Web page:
On the other hand, English doesn’t have that guttural, throat-clearing sound like the Scottish make when they say “Loch Ness” (like saying “ha” down in your throat instead of in your mouth), and Hebrew does. In most cases we transliterate (“spell out the way it sounds”) this “kh” sound. However, for a few words that are better known, such as “Chanukkah” and “challah,” we use “ch” because that’s how they are usually spelled. Even though we spell them using “ch,” you should use the guttural sound when you see words such as “Chanukkah” or “challah.”

Yiddish — that Eastern European mixture of Hebrew, German, and Slavic languages — does have the English “ch” sound, and every now and again, we include words that use this sound (like “boychik” and “kvetch”). In these few instances, we let you know which pronunciation to use.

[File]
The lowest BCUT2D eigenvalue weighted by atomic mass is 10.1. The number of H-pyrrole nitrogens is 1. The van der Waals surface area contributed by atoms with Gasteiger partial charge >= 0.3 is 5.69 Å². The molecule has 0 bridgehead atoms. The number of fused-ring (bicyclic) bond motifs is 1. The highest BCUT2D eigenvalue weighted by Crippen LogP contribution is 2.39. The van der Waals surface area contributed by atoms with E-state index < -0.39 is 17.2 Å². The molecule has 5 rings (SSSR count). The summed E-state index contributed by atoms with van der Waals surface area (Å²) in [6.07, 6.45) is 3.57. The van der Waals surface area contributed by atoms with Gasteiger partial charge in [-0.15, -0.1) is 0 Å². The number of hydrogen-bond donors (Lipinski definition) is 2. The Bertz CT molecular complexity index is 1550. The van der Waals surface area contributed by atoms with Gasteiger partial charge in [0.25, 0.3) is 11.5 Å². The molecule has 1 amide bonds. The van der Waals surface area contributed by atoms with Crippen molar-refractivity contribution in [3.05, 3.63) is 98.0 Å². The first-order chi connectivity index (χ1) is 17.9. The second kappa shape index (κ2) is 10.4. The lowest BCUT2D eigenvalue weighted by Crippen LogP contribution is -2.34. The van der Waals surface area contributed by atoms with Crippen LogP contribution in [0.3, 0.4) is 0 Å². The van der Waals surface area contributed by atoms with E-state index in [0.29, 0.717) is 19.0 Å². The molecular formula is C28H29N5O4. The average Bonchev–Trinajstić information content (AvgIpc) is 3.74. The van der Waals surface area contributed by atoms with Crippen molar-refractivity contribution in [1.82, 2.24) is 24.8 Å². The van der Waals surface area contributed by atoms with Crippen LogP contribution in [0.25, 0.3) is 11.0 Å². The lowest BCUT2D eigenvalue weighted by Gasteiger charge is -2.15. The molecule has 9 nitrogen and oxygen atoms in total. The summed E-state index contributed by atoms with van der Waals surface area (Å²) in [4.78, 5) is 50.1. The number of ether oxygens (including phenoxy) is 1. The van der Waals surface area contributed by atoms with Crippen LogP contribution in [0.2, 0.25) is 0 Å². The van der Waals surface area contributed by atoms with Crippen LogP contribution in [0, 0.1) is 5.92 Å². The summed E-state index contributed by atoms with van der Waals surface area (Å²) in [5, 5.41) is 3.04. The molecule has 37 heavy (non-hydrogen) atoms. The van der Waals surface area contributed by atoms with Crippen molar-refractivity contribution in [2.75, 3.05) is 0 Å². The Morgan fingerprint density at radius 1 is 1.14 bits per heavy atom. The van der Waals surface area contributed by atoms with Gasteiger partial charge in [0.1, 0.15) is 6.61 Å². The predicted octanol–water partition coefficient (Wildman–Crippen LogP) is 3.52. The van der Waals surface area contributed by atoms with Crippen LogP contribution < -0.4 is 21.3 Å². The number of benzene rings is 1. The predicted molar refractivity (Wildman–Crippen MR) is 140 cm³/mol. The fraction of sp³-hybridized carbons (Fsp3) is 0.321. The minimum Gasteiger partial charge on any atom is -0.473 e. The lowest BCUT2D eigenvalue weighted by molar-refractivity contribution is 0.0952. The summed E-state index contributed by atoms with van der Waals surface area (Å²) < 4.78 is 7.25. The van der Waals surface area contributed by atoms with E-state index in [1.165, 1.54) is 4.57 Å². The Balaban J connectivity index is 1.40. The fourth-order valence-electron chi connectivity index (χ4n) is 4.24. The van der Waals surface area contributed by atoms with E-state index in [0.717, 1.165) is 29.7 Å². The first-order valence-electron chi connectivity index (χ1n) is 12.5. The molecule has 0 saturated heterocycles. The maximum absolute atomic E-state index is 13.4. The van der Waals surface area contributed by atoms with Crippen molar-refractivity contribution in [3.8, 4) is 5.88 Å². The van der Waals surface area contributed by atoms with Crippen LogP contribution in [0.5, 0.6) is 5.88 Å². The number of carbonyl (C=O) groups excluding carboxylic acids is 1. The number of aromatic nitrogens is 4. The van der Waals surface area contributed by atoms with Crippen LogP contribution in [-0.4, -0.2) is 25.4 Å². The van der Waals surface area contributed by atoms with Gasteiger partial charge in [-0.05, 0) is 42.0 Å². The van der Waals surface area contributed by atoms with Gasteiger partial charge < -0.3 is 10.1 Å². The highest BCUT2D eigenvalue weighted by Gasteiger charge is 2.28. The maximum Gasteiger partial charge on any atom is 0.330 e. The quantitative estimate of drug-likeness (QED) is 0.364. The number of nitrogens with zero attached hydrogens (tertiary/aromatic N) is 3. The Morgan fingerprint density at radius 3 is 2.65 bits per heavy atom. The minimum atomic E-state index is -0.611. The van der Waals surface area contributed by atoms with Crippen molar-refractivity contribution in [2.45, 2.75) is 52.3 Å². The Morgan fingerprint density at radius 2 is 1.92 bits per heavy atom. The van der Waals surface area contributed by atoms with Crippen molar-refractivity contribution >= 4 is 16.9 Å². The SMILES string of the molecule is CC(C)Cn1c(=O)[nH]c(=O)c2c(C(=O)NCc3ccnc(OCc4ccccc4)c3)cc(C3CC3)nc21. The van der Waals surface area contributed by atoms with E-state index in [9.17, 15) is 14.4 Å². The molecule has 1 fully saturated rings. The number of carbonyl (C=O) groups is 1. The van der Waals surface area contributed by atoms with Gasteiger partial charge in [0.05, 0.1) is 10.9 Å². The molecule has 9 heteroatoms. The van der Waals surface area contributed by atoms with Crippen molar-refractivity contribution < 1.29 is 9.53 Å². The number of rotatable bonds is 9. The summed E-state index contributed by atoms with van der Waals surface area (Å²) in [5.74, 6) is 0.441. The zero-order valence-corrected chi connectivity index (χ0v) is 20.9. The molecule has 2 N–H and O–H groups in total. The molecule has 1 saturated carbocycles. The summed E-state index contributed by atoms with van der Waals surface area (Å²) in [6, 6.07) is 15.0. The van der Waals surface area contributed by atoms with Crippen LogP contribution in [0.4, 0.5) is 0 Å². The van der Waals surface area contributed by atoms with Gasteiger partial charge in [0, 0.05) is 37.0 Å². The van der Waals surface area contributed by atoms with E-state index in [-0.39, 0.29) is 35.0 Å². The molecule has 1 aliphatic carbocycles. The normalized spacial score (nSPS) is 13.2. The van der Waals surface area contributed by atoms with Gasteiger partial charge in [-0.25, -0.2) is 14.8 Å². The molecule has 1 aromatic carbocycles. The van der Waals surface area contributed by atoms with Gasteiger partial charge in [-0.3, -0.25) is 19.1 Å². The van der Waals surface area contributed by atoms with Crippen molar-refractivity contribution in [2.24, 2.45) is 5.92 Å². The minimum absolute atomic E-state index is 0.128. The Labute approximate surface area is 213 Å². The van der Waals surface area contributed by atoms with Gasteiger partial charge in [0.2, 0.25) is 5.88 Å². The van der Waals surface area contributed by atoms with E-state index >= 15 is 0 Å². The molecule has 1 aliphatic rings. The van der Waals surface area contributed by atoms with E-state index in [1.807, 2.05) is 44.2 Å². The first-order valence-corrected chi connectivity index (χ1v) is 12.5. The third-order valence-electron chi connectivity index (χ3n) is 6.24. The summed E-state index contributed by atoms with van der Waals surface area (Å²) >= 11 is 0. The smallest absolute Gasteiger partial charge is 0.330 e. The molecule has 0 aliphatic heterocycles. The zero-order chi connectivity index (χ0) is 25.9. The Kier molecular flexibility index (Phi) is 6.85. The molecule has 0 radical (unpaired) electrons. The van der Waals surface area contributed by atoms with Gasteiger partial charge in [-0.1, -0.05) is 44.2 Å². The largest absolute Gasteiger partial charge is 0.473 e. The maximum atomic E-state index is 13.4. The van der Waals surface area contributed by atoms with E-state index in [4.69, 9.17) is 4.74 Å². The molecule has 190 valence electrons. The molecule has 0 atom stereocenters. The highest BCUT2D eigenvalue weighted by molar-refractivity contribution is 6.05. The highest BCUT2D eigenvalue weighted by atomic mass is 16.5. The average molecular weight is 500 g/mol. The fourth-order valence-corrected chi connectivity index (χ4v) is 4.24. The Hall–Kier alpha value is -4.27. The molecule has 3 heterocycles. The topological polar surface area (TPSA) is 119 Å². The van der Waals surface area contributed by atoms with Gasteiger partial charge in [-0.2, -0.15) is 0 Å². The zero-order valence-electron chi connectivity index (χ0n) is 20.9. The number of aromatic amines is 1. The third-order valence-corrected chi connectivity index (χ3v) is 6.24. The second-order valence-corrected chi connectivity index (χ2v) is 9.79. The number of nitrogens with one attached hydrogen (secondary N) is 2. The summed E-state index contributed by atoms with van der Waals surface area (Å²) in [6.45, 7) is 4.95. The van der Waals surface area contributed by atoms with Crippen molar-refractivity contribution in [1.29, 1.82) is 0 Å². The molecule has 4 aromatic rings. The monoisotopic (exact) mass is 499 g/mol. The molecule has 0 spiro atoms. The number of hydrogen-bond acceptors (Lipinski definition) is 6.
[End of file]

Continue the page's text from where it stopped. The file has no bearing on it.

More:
You say Tomato, I say Tomaso

There is one letter in the Hebrew alphabet that Ashkenazi Jews have traditionally pronounced “sav” and Sephardi Jews have pronounced “tav.” The result is that many words can be pronounced correctly in two ways. For example, Shabbat and Shabbos are both correct. Modern Israeli Hebrew follows the Sephardic tradition (with the hard “t”), but many descendants of Eastern European Jews prefer the softer “s” sound.

In this book, we almost always use the Modern Israeli pronunciation. If you’re more comfortable with “bris” (rather than “brit”), “Shavuos” (rather than “Shavuot”), or “B’reishees” (rather than “B’reisheet”), don’t call our publisher and complain — just swap them in your head.